In October, a scientist whose research was supported by modeling and simulation efforts on supercomputers at the US Department of Energy’s (DOE) Oak Ridge National Laboratory (ORNL) shared the 2021 Nobel Prize in Chemistry .
The award-winning duo, Benjamin List of Max-Planck-Institut fÃ¼r Kohlenforschung and David MacMillan of Princeton University, have developed a new, highly selective way of constructing chiral molecules, molecules that mirror each other. others. This was achieved through asymmetric organocatalysis, a process in which an organic molecule serves as a catalyst that results in chemical transformation into a desired product.
Typically, the synthesis of catalysts is tedious experimental work. This requires careful planning and a working hypothesis of the reaction mechanism to refine the activity of the catalyst. However, the process is much more complex in real life than it is on paper as the details of the reaction mechanism are not known.
The team led by List at the Max-Planck-Institut needed a computer modeling of the phenomenon to augment their ongoing physical experiments in the laboratory. This is where the Oak Ridge Leadership Computing Facility (OLCF) and Dmytro Bykov, a computer scientist at ORNL, came in. Bykov used the 200 petaflop Summit, OCLF’s flagship supercomputer, to simulate the team’s new catalysts turning molecules into specific end products. The modeling helped the team determine if the new catalysts would be effective.
“With Summit, I could build a molecule, optimize it, and converge to a stable conformation,” Bykov said. âThen I could take a molecule that the team had in its reaction, put it in that catalyst, and see how it broke through that barrier in my simulation. “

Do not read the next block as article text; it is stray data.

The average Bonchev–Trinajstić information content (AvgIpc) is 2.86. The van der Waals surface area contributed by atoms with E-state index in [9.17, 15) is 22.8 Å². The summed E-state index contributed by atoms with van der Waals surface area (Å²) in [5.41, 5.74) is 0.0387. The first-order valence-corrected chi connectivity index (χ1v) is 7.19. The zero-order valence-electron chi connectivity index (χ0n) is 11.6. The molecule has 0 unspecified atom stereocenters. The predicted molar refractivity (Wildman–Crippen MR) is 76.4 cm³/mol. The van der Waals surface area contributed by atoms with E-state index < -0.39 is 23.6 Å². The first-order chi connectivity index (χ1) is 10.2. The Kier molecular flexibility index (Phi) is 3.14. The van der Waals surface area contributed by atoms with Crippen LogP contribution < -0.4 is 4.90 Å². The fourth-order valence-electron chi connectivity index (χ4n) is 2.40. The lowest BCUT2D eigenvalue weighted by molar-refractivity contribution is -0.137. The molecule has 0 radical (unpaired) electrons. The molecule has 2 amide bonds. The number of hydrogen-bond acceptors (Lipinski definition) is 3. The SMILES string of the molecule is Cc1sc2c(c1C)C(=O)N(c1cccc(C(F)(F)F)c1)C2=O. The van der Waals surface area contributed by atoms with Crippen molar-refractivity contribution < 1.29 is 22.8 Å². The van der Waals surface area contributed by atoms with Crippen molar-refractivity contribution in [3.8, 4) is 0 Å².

The team specifically studied the role of catalysts in the conversion of inert molecules called olefins. Olefins are among the most abundant chemical compounds in nature and are generally obtained from crude oil. They are of interest in biochemistry because they are ideal for use as precursors of drug compounds and other chemicals.
Catalysts work by lowering the energy barriers of a chemical transformation and thereby directing a molecule to particular products. However, the products can be chiral, which means that they share the same composition and similar structure but are reversed left or right of each other. Catalysts can force molecules to adopt a left or right conformation, and these different positions can have completely different effects, for example in a human body.
âIn a pairing, the molecule on the left can be a drug, and the right molecule can even be a poison in some extreme examples,â Bykov said. âFor this reason, it is important to synthesize them in a specific direction. “
Without the right catalysts, scientists could end up with a mix of left and right molecules that could have deleterious effects. Organocatalysis offers a way around this problem.
“The team had theorized the most promising catalysis candidates, but needed details of the reaction mechanisms that are difficult to determine in the laboratory,” Bykov said. “For example, computer modeling can find structures of transition states, reaction barriers and alternative pathways and ultimately shed light on the nature of substrate activation.”
Bykov’s simulations gave the team a way to figure out how to stress a molecule in a specific way to bring it closer to the desired product.
âIn one experiment, the initial assumption may not work, and you may end up with something that you think should be responsive, but it doesn’t,â said Bykov. “Computer modeling can help guide experimental efforts so that we can synthesize these new and important organic catalysts in a more predictive and rational way.”
The OLCF is a user facility of the DOE Office of Science located at ORNL.
Associated publication: Nobuya Tsuji, Jennifer L. Kennemur, Thomas Buyck, Sunggi Lee, SÃ©bastien PrÃ©vost, Philip SJ Kaib, Dmytro Bykov, Christophe FarÃ¨s and Benjamin List, âActivation of Olefins via Asymmetric BrÃ¸nsted Acid Catalysisâ Science 359, no. 6383 (2018): 1501â05, doi: 10.1126 / science.aaq0445.
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Activation of olefins via asymmetric BrÃ¸nsted acid catalysis
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